Saturday, August 30, 2014

UTMB

Well, it's over.  All those frozen pre-dawn mornings on the skis, the weightroom, the miles and miles and miles.  It was a great adventure, one that will certainly pay off in future races, but I wasn't able to use any of it last night.  I learned long ago that I either have or it I don't- and I hand nothing on this day.  After some nice runs in the Alps last week, I acquired a virus or some sickness that made me exhausted and dizzy all this race week.  I had some terrible head pain, muscle pain throughout my body, a fever and dizzy spells.  I kept it to myself and stayed optimistic it would break and I would be rested after a week of no exercise whatsoever.  I ate as much as I could, slept 12-14 hours a day and just waited, rather scared that whatever was wrong with me was not passing.  I toed the start line with a plan to be very conservative.  I was dizzy and wanted to go lay down as the final countdown began and the music blasted. It was quite a frantic scene taking off to that kind of hoopla.  I smiled and tried to enjoy the scene- maybe once in a lifetime.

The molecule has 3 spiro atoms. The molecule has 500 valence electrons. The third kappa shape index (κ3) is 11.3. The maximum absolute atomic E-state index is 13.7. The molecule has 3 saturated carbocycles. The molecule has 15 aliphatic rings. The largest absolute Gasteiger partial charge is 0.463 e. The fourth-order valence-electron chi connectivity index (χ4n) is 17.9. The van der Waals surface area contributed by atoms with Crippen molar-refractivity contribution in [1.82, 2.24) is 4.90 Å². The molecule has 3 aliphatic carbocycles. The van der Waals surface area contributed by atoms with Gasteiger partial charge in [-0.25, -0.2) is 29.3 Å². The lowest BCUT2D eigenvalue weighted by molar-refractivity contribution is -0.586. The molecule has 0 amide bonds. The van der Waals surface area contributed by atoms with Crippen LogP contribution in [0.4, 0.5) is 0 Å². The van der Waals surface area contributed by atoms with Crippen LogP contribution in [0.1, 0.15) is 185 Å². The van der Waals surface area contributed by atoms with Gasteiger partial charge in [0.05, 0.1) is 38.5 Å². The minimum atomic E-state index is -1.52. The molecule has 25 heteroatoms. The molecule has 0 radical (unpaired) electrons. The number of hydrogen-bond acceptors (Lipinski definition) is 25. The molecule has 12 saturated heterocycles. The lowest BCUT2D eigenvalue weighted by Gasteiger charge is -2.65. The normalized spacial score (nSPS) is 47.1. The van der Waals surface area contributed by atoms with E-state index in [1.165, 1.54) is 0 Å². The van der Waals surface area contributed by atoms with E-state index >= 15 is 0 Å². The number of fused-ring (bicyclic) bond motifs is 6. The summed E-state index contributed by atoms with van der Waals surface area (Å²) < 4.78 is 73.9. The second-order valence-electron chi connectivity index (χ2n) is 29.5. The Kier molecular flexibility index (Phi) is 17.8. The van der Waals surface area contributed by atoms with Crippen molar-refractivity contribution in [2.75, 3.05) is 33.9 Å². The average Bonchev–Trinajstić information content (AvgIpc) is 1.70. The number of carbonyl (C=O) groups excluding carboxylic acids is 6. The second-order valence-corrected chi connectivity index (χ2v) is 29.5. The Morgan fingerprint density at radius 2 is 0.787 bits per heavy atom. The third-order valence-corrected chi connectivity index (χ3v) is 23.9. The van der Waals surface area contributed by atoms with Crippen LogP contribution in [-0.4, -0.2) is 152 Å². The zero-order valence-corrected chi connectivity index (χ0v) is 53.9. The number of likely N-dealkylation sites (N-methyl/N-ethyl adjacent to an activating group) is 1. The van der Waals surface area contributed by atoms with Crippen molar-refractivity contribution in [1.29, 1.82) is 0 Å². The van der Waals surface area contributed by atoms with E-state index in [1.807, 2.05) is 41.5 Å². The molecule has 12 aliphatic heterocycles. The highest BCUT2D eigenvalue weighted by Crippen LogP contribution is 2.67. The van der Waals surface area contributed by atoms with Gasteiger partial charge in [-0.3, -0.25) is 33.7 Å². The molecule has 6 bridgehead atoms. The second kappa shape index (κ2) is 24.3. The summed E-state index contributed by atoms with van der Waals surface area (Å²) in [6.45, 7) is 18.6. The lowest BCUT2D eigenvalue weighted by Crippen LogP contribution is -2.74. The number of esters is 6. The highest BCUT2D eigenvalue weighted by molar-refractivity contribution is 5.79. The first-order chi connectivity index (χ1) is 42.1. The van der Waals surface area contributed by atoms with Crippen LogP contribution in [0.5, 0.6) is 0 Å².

I was dizzy and had cramping twinges in my calves on the first mile through town.  I felt completely disconnected from my legs and any uptick in effort beyond casual jogging made me see black spots.  Thankfully, it was raining hard.  That cooled me and helped to clear my head.  I hiked all the climbs and passed many with ease, only to not have the coordination to run downhill.  I walked basically all of the downhills.  I saw Brandi in Contamines and she saw the deer in the headlights look on my face and knew I was in for a rough go out there.  I climbed the Col du Bonhomme (second climb of the day 4000+') and felt ok, but I limped all the way down to Chapieux to the aid at about 50k.  Even the beautiful grassy downhill road that leads the 2 miles to town, I was only able to jog and stumble an 11 min pace.  That is 6 min mile territory and I was unable to even jog it at this point.  For the first time, I felt a bad pain in my lower back.  I wasn't sure if it was from bad running form or if it was a kidney issue.  I sat in Chapieux for several minutes eating some soup.  It had stopped raining a while ago and I was boiling, even in the middle of the night wearing very little.